Nude in Studio

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  • Condition Report

  • Provenance

    The artist to Toyo Miyatake, Los Angeles
    Private Collection, California, acquired from the descendants of the above

  • Catalogue Essay

    This Edward Weston photograph, previously unknown, was originally acquired from the photographer by Toyo Miyatake, a Japanese-American photographer who lived in Los Angeles. At the time, Weston operated a studio in nearby Tropico (now Glendale) and he and Miyatake were drawn together by their shared interests. As they became friends and colleagues, Weston began to establish a following within Los Angeles’s Japantown. Miyatake was a founding member of Shakudo-Sha, an association devoted to the promotion of arts and literature in the Japanese community, and the group sponsored an exhibition of Weston’s photographs in 1925. The show was a financial success, and an overjoyed Weston wrote to his fellow photographer Johan Hagemeyer, ‘I showed in the Japanese quarter—East 1st Street for three days—sold $140.00 worth of prints,’ noting that ‘the curiosity seekers amongst “society”’ would never had bought so strongly (Conger, p. 13). Shakudo-Sha organized three exhibitions of Weston’s work between 1925 and 1931, providing much needed income for the perennially cash-strapped photographer and helping fund his extended residencies in Mexico.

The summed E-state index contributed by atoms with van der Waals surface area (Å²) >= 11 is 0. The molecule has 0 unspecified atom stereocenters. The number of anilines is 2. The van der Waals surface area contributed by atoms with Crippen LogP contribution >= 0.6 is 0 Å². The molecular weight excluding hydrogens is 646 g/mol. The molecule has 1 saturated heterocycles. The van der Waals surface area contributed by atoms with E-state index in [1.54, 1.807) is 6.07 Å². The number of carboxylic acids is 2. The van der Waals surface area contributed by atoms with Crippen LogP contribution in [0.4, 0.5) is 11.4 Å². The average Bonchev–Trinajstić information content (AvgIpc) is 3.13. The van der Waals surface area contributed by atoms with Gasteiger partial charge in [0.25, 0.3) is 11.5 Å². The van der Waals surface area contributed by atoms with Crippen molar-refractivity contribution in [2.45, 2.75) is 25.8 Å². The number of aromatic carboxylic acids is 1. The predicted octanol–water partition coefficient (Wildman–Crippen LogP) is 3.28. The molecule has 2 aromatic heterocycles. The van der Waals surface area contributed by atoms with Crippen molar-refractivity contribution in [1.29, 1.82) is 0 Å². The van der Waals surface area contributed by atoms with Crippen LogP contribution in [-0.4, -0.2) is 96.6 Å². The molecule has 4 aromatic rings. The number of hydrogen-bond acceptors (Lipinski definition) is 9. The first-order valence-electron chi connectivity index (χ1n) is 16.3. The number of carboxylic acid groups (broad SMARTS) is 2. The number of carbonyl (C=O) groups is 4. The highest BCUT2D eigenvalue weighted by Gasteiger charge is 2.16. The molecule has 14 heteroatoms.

In 1942 Miyatake was imprisoned at Manzanar internment camp along with thousands of other Japanese-Americans. Unbeknownst to authorities, he smuggled in lenses, fabricated a camera body, and began making pictures that documented the life of the camp. While he started his work surreptitiously he ultimately was granted permission to photograph in the camp; his images remain a potent document of this chapter of American history.

    The photograph offered here was likely made in one of Weston’s studios in Mexico City. A similar setting can be seen in his 1924 portraits of Rafael Sala and Felipe Texidor. The unconventional pose of the nude within Weston’s taut and highly ordered composition bears a similarity to his nudes of Anita Brenner, Miriam Lerner, Tina Modotti and others made during the early 1920s. This photograph now takes a place within that formative phase of Weston’s career.

    As of this writing, no other print of this image has been located.

33

Nude in Studio

1920s
Palladium print.
6 1/2 x 7 7/8 in. (16.5 x 20 cm)
Annotated '5.00' (crossed out) and '4.00' in pencil on the verso.

Estimate
$25,000 - 35,000 

Place Advance Bid
Contact Specialist

Sarah Krueger
Head of Department, Photographs

Vanessa Hallett
Worldwide Head of Photographs and Deputy Chairwoman, Americas

+212 940 1245
 

Photographs

New York Auction 14 October 2020